As for boys, the average age of the 49 patients was 11.82 years, with a standard deviation of 6.08 years. The histological type with the highest prevalence percentage was MGT (57.14%). The most prevalent location was the gonadal region (89.8%). The stage with the highest prevalence was stage IV (28.57%). A high percentage (79.59%) of patients presented AFP.

4.4. Data on Germ-Cell Tumors at CECan by State of Veracruz Region

The region of Veracruz state with the highest number of patients with GCT was the central zone with 56.32% of the total population, 20 girls and 29 boys (Figure 4).

Figure 4. Prevalence percentage of GCT cases per state region presented at the CECan from January 2006 to December 2016

In the central and northern zone, the GCT with the highest prevalence percentage was MGT (48.98%), while in the southern area, dysgerminoma (36.36%) was the primary histological GCT type. The most prevalent tumor location in all regions was the gonadal zone. In the Central and Southern area, the highest prevalence stage was stage I, and stage 4 for the Northern zone.

4.5. Data on Yearly Germ Cell Tumors at CECan from 2007 to 2016

The annual rate of patients who suffered from some type of GCT was around 8.6. The year 2008 showed the largest number of admitted cases (N = 12). The year with the smallest number of registered cases was 2012, with six patients, and 11 cases in 2015. The years that presented more GCT in girls were 2007, 2009, and 2016, all of them with a percentage above 57 points. As for boys, the rates surpassed 55% between 2010 and 2015. The highest average age was registered in 2011 (13.89 years), and the youngest in 2008 (7.33 years). In 2007, the most prevalent GCT were mature and immature teratomas (28.57% each); from 2008 to 2015, MGT’s showed numbers above 42%, and MGT and EST were more prevalent in 2016, along with immature teratoma, each one with a 28.57% prevalence.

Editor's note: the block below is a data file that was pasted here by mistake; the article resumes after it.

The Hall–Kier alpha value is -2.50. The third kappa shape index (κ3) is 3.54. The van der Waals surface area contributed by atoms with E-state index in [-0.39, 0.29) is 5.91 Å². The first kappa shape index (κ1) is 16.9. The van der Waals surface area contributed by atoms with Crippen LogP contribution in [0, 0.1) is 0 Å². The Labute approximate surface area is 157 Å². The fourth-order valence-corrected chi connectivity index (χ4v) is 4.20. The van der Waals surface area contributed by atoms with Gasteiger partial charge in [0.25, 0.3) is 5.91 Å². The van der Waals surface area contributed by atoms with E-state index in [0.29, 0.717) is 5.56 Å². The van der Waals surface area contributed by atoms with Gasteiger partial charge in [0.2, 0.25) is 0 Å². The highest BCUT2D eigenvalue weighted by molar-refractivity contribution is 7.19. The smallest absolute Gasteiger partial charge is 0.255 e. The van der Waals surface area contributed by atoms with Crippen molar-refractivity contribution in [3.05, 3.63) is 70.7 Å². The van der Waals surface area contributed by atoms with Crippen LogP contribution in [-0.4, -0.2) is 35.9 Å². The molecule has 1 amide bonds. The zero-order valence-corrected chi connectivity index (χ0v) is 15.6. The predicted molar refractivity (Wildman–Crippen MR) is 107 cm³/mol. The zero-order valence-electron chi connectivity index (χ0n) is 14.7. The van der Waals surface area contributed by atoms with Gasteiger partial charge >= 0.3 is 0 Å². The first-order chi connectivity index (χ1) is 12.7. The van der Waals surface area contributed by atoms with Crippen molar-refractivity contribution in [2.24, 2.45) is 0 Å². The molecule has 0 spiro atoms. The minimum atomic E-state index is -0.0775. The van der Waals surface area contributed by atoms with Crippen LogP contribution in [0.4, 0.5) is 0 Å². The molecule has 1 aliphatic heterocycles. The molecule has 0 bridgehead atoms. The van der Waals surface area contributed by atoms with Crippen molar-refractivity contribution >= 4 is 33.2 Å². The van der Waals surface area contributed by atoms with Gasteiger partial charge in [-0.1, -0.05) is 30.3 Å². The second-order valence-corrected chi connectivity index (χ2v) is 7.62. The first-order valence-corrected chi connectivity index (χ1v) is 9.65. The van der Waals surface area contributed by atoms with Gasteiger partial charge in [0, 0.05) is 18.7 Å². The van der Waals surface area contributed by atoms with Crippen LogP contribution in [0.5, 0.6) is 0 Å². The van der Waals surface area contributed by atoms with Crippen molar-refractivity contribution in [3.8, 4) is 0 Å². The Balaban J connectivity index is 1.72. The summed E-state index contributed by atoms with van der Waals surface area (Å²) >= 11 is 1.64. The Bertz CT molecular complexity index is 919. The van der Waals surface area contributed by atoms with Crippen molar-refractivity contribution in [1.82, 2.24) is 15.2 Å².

Only in 2007 most patients were found to be negative for AFP, while from 2008 to 2016, the majority of patients showed a recordable level of this protein. In 2007, most patients came from the North and South of Veracruz. Between the years 2008 - 2011, and 2015 - 2016, the patients mainly came from the central area (with percentages above 57 points). In 2012 - 2013, the patients' most common place of origin was the Northern zone (50% and 57.14% respectively); finally, in 2014, the north and central zones (45.45% in both cases).

4.6. Bayesian Network of the Germ-Cell Tumors at CECan

The Bayesian network in here represents the statistical relationships between the data, or variables, obtained through the medical records of the pediatric patients with GCT from the CECan between 2006 and 2016. In Figure 5, we mapped the probabilistic dependencies between variables or risk factors through one-way arrows, from which we emphasize that the location of the tumor and the levels of human chorionic gonadotropin (hCG) showed a probabilistic relationship with the histological type. Apart from this relationship, it was evident that the histological type can be related to the patient's sex, AFP levels, and tumor stage. Furthermore, it is interesting to observe a relationship between some risk factors, such as geographical zone and the GCT stage at the time of diagnosis.